FHA Title 1 Loan Guide: How to use it for Home Renovations and How to Get one

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FHA Title I loans are primarily used for home repairs and alterations for single-family and multiple-family properties, but they can be used for manufactured homes and for construction of non-residential property as well. FHA Title I loans are great for funding relatively modest repairs and renovations.

As with all Federal Housing Administration loan programs, the FHA doesn’t actually loan money. It does insure the loan, though, which encourages lenders to provide loans with more favorable terms, since they are taking on less risk. To know whether this type of loan is the right choice for you, we provide an overview of the Title 1 program.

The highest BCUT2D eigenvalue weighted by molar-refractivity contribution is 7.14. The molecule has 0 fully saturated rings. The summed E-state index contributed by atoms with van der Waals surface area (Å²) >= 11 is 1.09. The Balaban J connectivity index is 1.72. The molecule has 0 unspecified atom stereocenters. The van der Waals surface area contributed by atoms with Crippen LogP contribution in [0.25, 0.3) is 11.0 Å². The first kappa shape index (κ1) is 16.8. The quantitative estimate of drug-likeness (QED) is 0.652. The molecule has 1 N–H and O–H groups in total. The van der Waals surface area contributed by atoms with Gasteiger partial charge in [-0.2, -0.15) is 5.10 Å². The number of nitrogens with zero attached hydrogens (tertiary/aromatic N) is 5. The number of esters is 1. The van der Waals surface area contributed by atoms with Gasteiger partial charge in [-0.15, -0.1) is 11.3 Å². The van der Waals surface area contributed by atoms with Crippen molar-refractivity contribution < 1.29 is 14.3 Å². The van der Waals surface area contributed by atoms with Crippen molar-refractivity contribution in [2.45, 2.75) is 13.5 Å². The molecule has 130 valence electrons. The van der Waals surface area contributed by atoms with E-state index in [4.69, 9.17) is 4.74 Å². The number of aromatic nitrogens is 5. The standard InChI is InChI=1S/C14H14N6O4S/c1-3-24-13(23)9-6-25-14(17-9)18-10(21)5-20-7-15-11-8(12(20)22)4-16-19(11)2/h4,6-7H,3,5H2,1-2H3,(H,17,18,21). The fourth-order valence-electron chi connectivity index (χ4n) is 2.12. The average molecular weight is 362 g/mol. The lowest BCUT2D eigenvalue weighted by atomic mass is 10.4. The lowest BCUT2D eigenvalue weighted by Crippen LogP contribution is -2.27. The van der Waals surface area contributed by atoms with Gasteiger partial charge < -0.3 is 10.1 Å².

What is an FHA Title 1 Loan and how does it work?

The FHA’s Title I loan program lends homeowners money for home improvements and alterations on their single-family homes, manufactured homes or multifamily units. These loans can also be used for historic preservation or fire safety equipment, and people with disabilities can use Title I loans to make their homes more accessible.

Title I loans are insured by the FHA, but they are issued by individual lenders. In other words, you must apply for a Title I loan with an approved Title I lender. The Department of Housing and Urban Development maintains a list of approved lenders.

Title I loans are second or subordinate loans. This means that it is a loan in addition to (not instead of) your primary mortgage. They are unsecured loans, if the amount being borrowed is $7,500 or less. This means that you can’t lose your home to foreclosure if you fail to pay back the loan. However, if the loan amount is more than $7,500, the loan must be secured by your property.

The maximum loan amounts and loan terms (how long you have to repay the loan) are as follows:

Type of PropertyMax Loan AmountMin - Max Loan Terms
One-unit Residential$25,0006 months - 20 yrs and 32 days
Two-unit Residential$24,0006 months - 20 yrs and 32 days
Three-unit Residential$36,0006 months - 20 yrs and 32 days